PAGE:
26 April 2019
(Please note that some of the information in this blog was gleaned from references in Edith Cameron’s book on the early days of this area of Algoma – “Pioneers in a Land of Promise” – other anecdotes are drawn from family history and J.B. Dobie’s diaries).
The twin “cities” of Day Mills and Portage City could have turned into a thriving metropolis on the North Shore of Lake Huron if only the Canadian Pacific Railway had possessed the same vision as the local residents of the area in the early 1880’s.
Day Mills had established itself as the centre of local activity with the construction of a sawmill and grist mill by WillIam Harris in the late 1870’s. The creek was named after Mr. Harris as he had bought up most of the property along the steep waters which drain Basswood Lake into Bright Lake some 30+ meters below. In fact Mr. Harris constructed what he called “Mountain Lodge” on the edge of the creek which was also his residence – it boasted 24 rooms and a gravity fed water system that was piped into the building through the foundation.
A Methodist Church near the creek and a school house about a kilometer south of the settlement soon followed the construction of the mills. The nearby farmers and their families from what is now Sowerby to the west, Sunset Beach Road to the east and Dayton to the south came the relatively short distance to avail themselves of the services provided in the small settlement.
About 400 metres slightly to the north and east was J.B. Dobie’s Komta Cottage which was originally built by a fugitive from the law in England who sold it to J.B. in 1880 (we will revisit that story in a future blog). J.B. was residing at the time in Thessalon where he operated the General Store and spent only his summer weekends at the Cottage on Basswood Lake. He would have loved nothing better than to be able to live full time at the Lake and he dreamed of a town developing in the area that would rival the status of Thessalon located 18 kilometers to the west.
To realize that dream and to support the lobby of a group of local residents to the Canadian Pacific Railway, J.B. had the area around Komta Cottage surveyed into a town site which he named Portage City. For interest, Komta Cottage was located adjacent to “the Portage”, a route which First Nations had utilized for centuries to portage up from Bright Lake to Basswood Lake – below Bright Lake the waterways led right out to Lake Huron and above Basswood Lake there were multiple connections to other waterways including the Mississauga River heading north west.
Being located on or very near the railway mainline was critical to the growth of any town back in the day. The locals really put their best foot forward to try to convince the CPR of the advantages of running the railway line across Harris Creek in the narrow strip of land between Basswood and Bright Lakes. From reading Pierre Burton’s book “The Last Spike”, in retrospect, this was the worst idea that these men could have conjured up. William Van Horne who headed up the construction of the CPR was very shrewd and he was involved in all details regarding routing of the line. He made a point in hundreds of instances across the entire nation of intentionally and often spitefully avoiding any location which would profit or provide advantage to anyone other than the CPR. As a result when the railway was constructed in 1887 it was located close to Lake Huron several miles to the south and the local stop was named Dayton Station.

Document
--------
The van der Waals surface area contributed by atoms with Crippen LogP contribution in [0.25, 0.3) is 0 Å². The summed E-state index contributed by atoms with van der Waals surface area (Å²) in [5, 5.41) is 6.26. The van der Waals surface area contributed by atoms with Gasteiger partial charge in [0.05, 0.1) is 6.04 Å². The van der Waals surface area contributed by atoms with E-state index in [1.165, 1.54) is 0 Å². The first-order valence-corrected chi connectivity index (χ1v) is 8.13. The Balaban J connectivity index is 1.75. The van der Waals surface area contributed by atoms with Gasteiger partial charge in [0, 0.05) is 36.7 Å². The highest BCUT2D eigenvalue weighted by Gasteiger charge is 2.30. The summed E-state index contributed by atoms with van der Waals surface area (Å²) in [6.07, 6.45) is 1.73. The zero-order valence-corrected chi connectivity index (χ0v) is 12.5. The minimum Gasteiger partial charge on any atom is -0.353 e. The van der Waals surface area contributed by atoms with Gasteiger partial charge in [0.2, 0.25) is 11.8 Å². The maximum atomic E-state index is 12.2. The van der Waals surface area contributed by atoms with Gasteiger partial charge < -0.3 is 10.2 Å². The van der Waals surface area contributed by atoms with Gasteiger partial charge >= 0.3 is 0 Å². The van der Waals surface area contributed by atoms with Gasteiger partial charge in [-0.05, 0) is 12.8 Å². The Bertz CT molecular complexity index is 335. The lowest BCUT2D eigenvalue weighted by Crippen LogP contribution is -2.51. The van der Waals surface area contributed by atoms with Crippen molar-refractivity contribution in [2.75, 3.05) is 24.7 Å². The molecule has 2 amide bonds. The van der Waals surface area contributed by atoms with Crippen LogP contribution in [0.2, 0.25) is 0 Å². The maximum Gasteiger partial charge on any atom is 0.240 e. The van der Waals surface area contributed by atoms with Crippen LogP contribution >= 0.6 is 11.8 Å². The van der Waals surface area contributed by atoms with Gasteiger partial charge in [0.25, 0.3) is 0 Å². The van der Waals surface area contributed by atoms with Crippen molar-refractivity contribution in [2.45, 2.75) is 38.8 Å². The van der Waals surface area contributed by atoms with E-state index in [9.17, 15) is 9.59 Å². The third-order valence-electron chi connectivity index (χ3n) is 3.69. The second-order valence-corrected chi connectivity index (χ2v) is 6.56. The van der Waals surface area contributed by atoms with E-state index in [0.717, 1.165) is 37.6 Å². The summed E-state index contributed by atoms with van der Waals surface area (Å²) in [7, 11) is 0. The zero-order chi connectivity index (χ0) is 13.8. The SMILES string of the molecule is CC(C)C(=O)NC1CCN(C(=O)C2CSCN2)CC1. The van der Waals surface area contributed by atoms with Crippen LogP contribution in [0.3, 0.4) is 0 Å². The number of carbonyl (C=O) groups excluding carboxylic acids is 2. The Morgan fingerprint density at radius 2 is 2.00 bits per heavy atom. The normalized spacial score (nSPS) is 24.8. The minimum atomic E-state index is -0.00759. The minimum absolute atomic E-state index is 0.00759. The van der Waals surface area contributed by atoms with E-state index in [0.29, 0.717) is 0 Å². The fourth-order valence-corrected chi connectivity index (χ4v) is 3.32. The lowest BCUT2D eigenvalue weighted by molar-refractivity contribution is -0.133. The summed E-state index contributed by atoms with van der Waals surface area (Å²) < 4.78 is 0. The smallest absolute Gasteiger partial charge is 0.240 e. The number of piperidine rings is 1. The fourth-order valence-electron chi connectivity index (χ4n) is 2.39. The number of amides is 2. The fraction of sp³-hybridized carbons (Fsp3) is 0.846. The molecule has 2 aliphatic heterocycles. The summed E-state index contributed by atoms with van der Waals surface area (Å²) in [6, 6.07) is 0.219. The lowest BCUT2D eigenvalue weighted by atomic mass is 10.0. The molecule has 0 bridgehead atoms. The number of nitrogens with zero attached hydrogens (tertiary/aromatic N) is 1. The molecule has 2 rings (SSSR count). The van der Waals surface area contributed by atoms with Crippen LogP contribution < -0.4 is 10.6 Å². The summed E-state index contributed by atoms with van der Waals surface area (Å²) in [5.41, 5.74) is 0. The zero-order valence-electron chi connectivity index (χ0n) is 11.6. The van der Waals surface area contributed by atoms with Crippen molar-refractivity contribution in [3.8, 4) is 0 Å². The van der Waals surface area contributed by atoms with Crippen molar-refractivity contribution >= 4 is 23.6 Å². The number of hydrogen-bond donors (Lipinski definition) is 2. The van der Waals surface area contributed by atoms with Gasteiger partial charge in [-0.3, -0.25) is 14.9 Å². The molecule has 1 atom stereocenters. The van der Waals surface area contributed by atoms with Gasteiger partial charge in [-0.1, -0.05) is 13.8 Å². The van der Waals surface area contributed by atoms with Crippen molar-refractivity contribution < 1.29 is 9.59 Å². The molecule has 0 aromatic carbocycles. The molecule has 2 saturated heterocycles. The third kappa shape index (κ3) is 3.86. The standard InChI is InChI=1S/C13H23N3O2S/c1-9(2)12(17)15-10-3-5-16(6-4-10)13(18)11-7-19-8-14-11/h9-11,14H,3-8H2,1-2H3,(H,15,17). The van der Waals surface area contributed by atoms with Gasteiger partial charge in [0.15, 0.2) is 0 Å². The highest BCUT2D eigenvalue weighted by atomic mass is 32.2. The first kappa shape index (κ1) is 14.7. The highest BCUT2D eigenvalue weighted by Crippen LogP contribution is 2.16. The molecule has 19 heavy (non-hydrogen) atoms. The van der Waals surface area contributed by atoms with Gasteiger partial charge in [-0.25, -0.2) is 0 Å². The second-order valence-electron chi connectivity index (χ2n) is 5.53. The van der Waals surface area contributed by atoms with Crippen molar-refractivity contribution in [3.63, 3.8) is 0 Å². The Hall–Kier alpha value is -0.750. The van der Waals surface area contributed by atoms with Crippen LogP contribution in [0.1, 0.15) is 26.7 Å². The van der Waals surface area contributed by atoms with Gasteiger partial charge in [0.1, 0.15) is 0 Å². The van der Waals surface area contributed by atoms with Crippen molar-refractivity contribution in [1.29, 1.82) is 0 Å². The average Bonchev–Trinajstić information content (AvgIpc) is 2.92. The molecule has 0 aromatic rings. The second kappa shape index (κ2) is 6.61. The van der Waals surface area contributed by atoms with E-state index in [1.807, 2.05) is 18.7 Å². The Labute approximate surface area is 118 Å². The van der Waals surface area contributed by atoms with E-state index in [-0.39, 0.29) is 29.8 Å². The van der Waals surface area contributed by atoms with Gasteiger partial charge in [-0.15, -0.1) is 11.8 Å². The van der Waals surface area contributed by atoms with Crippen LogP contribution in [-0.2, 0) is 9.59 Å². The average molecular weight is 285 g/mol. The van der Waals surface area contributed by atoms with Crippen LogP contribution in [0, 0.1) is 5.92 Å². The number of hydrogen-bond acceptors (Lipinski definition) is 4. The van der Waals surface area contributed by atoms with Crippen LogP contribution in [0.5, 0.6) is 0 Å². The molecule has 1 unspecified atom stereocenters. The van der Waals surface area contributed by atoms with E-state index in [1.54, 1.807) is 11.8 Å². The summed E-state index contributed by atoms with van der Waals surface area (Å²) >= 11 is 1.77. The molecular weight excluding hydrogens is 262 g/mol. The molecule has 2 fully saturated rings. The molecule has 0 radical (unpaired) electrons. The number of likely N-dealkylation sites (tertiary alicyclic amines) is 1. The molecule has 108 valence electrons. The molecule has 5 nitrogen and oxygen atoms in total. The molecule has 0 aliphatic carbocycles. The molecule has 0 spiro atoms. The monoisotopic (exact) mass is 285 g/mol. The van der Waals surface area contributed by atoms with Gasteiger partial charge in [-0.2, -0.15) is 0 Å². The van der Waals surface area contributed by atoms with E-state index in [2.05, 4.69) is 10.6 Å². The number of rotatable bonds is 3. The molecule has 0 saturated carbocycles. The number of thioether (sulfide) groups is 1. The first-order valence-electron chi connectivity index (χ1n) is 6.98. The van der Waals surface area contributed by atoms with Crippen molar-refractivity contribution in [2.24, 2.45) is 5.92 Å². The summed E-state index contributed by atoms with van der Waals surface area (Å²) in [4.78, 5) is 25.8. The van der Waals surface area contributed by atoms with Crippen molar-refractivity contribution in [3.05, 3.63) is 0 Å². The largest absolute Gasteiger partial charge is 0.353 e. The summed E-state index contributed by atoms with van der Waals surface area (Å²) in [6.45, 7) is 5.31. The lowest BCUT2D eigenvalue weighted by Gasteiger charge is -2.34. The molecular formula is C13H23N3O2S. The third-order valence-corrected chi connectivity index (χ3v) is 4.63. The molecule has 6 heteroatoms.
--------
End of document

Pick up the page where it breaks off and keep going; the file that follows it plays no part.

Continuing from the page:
Despite this setback, Day Mills did thrive for a time and at its peak in the early 1900’s had three stores, a furniture factory, two churches, a blacksmith’s shop, two mills and a number of residences. Portage City on the other hand never reached those heights – a Presbyterian Church and a few residences were all that were established although it certainly was a popular meeting place for picnics and social gatherings of the local community on the shores of Basswood Lake. The “twin cities” never did attain the heights that were hoped for at the turn of the last century.
Today there is little evidence of this once vibrant settlement. If you look up the hill at the Harris Creek crossing you will see a pioneer graveyard which was located slightly uphill from the Methodist Church in Day Mills. If you look carefully through the bush below the highway you will see the collapsed remnants of the sawmill complete with concrete foundations and other artifacts. As for Portage City, well Komta Cottage is still carrying on as a summer meeting place for the Dobie descendents and many stones from the graveyard behind the long gone Presbyterian Church can still be noticed if you know where to look.